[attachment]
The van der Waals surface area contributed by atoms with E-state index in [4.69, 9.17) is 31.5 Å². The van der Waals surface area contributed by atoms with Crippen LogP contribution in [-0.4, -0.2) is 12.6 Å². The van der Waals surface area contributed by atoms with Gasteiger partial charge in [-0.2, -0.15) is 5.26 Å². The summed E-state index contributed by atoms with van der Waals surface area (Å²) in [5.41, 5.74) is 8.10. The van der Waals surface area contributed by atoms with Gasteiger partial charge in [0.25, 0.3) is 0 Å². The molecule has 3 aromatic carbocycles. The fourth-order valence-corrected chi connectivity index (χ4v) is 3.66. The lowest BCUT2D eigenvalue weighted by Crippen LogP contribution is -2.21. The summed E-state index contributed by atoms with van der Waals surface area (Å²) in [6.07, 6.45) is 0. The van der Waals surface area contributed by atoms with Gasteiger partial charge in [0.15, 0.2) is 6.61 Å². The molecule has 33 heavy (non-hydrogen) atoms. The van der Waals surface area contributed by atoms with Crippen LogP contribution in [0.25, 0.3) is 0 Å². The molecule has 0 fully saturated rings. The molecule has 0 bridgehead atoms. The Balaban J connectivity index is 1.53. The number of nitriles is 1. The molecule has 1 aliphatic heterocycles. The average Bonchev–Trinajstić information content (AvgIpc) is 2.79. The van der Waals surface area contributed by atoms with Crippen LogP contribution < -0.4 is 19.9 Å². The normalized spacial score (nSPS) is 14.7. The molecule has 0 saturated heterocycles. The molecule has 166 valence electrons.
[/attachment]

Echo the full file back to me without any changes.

The van der Waals surface area contributed by atoms with E-state index in [4.69, 9.17) is 31.5 Å². The van der Waals surface area contributed by atoms with Crippen LogP contribution in [-0.4, -0.2) is 12.6 Å². The van der Waals surface area contributed by atoms with Gasteiger partial charge in [-0.2, -0.15) is 5.26 Å². The summed E-state index contributed by atoms with van der Waals surface area (Å²) in [5.41, 5.74) is 8.10. The van der Waals surface area contributed by atoms with Gasteiger partial charge in [0.25, 0.3) is 0 Å². The molecule has 3 aromatic carbocycles. The fourth-order valence-corrected chi connectivity index (χ4v) is 3.66. The lowest BCUT2D eigenvalue weighted by Crippen LogP contribution is -2.21. The summed E-state index contributed by atoms with van der Waals surface area (Å²) in [6.07, 6.45) is 0. The van der Waals surface area contributed by atoms with Gasteiger partial charge in [0.15, 0.2) is 6.61 Å². The molecule has 33 heavy (non-hydrogen) atoms. The van der Waals surface area contributed by atoms with Crippen LogP contribution in [0.25, 0.3) is 0 Å². The molecule has 0 fully saturated rings. The molecule has 0 bridgehead atoms. The Balaban J connectivity index is 1.53. The number of nitriles is 1. The molecule has 1 aliphatic heterocycles. The average Bonchev–Trinajstić information content (AvgIpc) is 2.79. The van der Waals surface area contributed by atoms with Crippen LogP contribution < -0.4 is 19.9 Å². The normalized spacial score (nSPS) is 14.7. The molecule has 0 saturated heterocycles. The molecule has 166 valence electrons.